When you’re running a small business during the holidays, it gets so busy that marketing through social media might not get the attention it deserves. Christel Danielson, owner of Socially Connected, a Green Bay company, says that this is one time of the year that social media is most important. “You need to keep up with this part of your marketing,” Danielson advised. “Make sure you have a calendar where you set aside at least 30 minutes a day for your social media. Especially in retail, this is huge. It’s where people are researching products and services.”
Danielson takes the advice to heart in her own business, and uses Twitter, blogs, her website (www.socially-connectedonline.com), and Facebook to tell her story and encourage a conversation. As an internet strategist for her clients, she helps them create excitement. “It’s about creating a buzz around specific sales or gifts by putting it out on your sites,” she said. “That could mean deals or contests or education — anything that will drive traffic.”
Education might include topics that aren’t directly related to the business, but are popular search engine topics. This could include anything from tips on home decorating to hanging exterior lights. When featured in blogs or videos, Danielson says that it drives top of the mind awareness for your business.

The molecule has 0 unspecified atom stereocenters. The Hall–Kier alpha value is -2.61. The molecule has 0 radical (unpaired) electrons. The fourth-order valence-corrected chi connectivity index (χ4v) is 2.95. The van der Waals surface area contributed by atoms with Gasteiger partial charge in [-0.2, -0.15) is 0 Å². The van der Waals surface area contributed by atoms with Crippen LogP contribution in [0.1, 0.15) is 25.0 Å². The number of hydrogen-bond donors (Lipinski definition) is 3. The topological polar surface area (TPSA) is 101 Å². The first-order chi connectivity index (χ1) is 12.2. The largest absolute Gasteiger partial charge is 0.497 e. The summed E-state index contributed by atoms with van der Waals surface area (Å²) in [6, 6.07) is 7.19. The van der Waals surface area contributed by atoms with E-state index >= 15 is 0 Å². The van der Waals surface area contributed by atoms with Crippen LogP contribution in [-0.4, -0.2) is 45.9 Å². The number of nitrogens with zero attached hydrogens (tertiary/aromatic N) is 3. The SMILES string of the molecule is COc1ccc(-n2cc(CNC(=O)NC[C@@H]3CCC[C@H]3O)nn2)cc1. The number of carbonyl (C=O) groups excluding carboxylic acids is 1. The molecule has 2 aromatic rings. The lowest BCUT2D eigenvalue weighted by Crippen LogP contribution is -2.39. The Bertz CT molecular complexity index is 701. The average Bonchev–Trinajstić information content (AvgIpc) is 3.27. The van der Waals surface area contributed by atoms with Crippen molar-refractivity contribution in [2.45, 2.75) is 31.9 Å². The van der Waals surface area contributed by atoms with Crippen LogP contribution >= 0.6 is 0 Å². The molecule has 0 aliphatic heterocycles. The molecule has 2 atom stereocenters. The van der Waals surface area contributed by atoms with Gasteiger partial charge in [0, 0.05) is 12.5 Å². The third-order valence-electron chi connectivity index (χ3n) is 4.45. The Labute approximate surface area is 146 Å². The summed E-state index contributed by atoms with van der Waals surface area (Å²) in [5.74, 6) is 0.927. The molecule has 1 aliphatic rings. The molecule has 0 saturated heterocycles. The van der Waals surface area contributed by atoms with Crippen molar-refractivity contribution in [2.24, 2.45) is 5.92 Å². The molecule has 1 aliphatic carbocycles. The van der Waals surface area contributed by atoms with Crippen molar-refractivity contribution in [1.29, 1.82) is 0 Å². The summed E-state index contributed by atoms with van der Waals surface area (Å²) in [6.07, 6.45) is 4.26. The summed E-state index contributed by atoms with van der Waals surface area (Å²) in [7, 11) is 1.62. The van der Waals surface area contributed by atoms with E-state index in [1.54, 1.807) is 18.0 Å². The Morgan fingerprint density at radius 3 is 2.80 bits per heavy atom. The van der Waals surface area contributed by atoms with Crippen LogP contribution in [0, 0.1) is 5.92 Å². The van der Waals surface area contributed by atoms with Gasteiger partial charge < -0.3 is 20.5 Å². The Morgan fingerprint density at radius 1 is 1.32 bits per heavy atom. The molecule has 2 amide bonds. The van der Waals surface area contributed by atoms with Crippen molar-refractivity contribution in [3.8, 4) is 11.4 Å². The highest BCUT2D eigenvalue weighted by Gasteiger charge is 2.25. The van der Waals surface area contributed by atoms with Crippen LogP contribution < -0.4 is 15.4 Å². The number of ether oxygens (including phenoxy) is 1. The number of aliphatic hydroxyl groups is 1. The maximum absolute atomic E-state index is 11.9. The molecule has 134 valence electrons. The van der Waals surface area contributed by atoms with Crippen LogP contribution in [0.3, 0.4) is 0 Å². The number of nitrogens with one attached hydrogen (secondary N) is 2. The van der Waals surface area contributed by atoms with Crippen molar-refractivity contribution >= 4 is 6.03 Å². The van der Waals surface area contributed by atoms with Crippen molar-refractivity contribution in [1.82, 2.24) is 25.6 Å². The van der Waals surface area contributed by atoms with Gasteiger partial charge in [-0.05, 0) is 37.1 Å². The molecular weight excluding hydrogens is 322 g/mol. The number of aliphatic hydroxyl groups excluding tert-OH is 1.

“Maybe a wedding planner could talk about how to handle in-laws during the season or a contractor could talk about hanging lights without hurting gutters. A spa might offer relaxation tips. You want to engage clients with the information,” she added.
With so much competition for attention, the quality of posts and information is very important. Danielson says each platform has its benefits, and businesses need to understand which will serve their interests the best.
The most popular platforms include Facebook, Pinterest, LinkedIn, Twitter, YouTube, a company website, and blogs, but not all are right for a business. At Socially Connected, Danielson said the first step for any business is determining the target customer. For this, she works with the business and does psychographic and demographic research.
“I’ll ask the business owner questions about their goals, products or services, and past customers,” she said. “Then, I’ll look at additional resources and data and build a profile of a day in the life of this person so we have a starting point of which media will work the best.”
At this point, the business should have a good idea of what their customers are looking for and how they can provide solutions. During the holidays, there is the additional question of how their target customers are impacted and the sites that they still carve out time for. The competition for time is intense.
“It isn’t just posting on sites,” Danielson said. “You need to know where your time is best spent, and at the end of the day, that means increasing qualified referrals that lead to increased sales.”
Tina Dettman-Bielefeldt is co-owner of DB Commercial Real Estate in Green Bay and district director for SCORE, Wisconsin.